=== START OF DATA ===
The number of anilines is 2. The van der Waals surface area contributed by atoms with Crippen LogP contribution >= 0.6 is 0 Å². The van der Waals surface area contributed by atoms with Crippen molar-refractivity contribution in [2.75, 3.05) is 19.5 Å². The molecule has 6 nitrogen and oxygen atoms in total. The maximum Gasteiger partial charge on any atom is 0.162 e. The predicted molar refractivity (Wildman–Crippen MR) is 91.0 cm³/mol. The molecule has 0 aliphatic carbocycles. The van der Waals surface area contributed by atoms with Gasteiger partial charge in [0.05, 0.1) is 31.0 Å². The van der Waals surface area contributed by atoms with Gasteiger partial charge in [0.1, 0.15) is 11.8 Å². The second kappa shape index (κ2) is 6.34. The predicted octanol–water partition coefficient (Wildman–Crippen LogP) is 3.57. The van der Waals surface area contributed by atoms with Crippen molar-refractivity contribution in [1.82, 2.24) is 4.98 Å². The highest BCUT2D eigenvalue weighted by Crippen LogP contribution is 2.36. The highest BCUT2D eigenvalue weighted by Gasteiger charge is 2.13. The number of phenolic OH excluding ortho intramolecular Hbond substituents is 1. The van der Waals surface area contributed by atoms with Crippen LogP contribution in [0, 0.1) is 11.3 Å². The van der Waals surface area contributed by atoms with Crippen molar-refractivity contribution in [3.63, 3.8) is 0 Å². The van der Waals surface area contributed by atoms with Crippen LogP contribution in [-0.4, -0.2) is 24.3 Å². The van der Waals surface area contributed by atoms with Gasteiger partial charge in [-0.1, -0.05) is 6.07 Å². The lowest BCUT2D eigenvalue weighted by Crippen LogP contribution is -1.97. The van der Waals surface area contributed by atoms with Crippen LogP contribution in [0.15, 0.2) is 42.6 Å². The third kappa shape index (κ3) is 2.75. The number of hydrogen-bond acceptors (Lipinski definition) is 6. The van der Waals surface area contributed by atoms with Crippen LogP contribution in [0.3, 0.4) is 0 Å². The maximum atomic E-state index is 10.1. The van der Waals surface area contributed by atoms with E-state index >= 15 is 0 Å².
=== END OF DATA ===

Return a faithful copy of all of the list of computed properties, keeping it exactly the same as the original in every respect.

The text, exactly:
The number of anilines is 2. The van der Waals surface area contributed by atoms with Crippen LogP contribution >= 0.6 is 0 Å². The van der Waals surface area contributed by atoms with Crippen molar-refractivity contribution in [2.75, 3.05) is 19.5 Å². The molecule has 6 nitrogen and oxygen atoms in total. The maximum Gasteiger partial charge on any atom is 0.162 e. The predicted molar refractivity (Wildman–Crippen MR) is 91.0 cm³/mol. The molecule has 0 aliphatic carbocycles. The van der Waals surface area contributed by atoms with Gasteiger partial charge in [0.05, 0.1) is 31.0 Å². The van der Waals surface area contributed by atoms with Gasteiger partial charge in [0.1, 0.15) is 11.8 Å². The second kappa shape index (κ2) is 6.34. The predicted octanol–water partition coefficient (Wildman–Crippen LogP) is 3.57. The van der Waals surface area contributed by atoms with Crippen molar-refractivity contribution in [1.82, 2.24) is 4.98 Å². The highest BCUT2D eigenvalue weighted by Crippen LogP contribution is 2.36. The highest BCUT2D eigenvalue weighted by Gasteiger charge is 2.13. The number of phenolic OH excluding ortho intramolecular Hbond substituents is 1. The van der Waals surface area contributed by atoms with Crippen LogP contribution in [0, 0.1) is 11.3 Å². The van der Waals surface area contributed by atoms with Crippen molar-refractivity contribution in [3.63, 3.8) is 0 Å². The van der Waals surface area contributed by atoms with Crippen LogP contribution in [-0.4, -0.2) is 24.3 Å². The van der Waals surface area contributed by atoms with Gasteiger partial charge in [-0.1, -0.05) is 6.07 Å². The lowest BCUT2D eigenvalue weighted by Crippen LogP contribution is -1.97. The van der Waals surface area contributed by atoms with Crippen LogP contribution in [0.15, 0.2) is 42.6 Å². The third kappa shape index (κ3) is 2.75. The number of hydrogen-bond acceptors (Lipinski definition) is 6. The van der Waals surface area contributed by atoms with Crippen LogP contribution in [0.3, 0.4) is 0 Å². The maximum atomic E-state index is 10.1. The van der Waals surface area contributed by atoms with E-state index >= 15 is 0 Å².